RALEIGH, N.C. - Federal environmental officials said Thursday that they have reached a deal with Duke Energy to clean up its mess from a massive coal ash spill into the Dan River.
The U.S. Environmental Protection Agency announced it had finalized an enforceable agreement with the nation's largest electricity company over the Feb. 2 accident. The spill coated 70 miles of the river in North Carolina and Virginia with toxic gray sludge.
EPA will oversee the cleanup in consultation with federal wildlife officials under provisions in the Superfund law. Duke will reimburse the federal government for its oversight costs, including those incurred in the emergency response to the spill.
"EPA will work with Duke Energy to ensure that cleanup at the site, and affected areas, is comprehensive based on sound scientific and ecological principles, complies with all Federal and State environmental standards, and moves as quickly as possible," said Heather McTeer Toney, the EPA Regional Administrator based in Atlanta. "Protection of public health and safety remains a primary concern, along with the long-term ecological health of the Dan River."
Duke has already begun vacuuming out three large deposits of ash found in the river, including a pocket that collected at the bottom of a dam in Danville, Va. The byproduct left behind when coal is burned to generate electricity, the ash contains numerous toxic substances, including arsenic, selenium, chromium, thallium, mercury and lead.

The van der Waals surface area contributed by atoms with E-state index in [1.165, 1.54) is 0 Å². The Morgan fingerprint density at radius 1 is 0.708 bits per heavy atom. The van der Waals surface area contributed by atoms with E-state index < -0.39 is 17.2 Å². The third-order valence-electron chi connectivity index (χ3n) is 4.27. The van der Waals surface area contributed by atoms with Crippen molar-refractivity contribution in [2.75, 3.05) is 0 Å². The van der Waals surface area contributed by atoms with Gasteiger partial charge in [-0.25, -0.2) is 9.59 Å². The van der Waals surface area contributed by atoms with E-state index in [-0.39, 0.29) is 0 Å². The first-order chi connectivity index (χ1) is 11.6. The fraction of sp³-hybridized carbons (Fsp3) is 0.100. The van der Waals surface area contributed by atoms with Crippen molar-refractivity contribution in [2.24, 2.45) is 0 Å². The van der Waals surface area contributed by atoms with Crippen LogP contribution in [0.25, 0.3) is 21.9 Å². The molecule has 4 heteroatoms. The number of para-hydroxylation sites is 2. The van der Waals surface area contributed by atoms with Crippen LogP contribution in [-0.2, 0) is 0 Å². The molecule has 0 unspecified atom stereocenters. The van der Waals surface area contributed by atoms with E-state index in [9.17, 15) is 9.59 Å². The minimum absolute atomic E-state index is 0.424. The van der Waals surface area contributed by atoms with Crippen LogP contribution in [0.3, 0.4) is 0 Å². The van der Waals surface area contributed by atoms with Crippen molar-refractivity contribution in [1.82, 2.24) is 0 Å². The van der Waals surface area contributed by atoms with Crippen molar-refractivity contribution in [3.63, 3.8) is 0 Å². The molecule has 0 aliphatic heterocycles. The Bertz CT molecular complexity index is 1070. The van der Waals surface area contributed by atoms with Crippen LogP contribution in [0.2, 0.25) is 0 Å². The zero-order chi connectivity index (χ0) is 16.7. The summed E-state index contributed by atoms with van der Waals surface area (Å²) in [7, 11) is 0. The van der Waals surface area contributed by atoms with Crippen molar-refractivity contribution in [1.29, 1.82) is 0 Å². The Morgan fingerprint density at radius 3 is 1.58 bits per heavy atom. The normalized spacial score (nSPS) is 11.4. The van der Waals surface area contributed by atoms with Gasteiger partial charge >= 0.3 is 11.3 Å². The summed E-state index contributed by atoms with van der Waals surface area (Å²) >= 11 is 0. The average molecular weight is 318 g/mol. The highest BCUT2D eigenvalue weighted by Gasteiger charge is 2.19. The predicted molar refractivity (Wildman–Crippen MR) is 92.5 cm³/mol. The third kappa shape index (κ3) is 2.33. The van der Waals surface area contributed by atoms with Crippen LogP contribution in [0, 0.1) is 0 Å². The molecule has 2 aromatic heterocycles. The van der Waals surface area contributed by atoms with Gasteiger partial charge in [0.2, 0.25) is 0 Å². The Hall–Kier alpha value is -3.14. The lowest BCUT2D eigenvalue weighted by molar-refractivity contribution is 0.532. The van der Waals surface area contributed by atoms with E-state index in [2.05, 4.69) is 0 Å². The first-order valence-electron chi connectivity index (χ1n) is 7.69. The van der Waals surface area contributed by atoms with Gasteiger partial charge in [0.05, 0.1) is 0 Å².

Separately, North Carolina lawmakers are debating a measure about what to do with Duke's 33 ash dumps at 14 power plants in North Carolina, which are located along rivers and lakes that cities and towns rely on for drinking water. State environmental officials say all of Duke's unlined waste pits, which contain more than 100 million tons of ash, are contaminating groundwater.
Environmental groups are calling for Duke to be forced to remove the ash to lined landfills licensed to handle hazardous waste. Duke has agreed to remove ash from four sites, including the plant on the Dan River. But it has asked state officials for flexibility to consider other options at the other 10 sites, including leaving the ash in place cover with plastic sheeting and a layer of soil.
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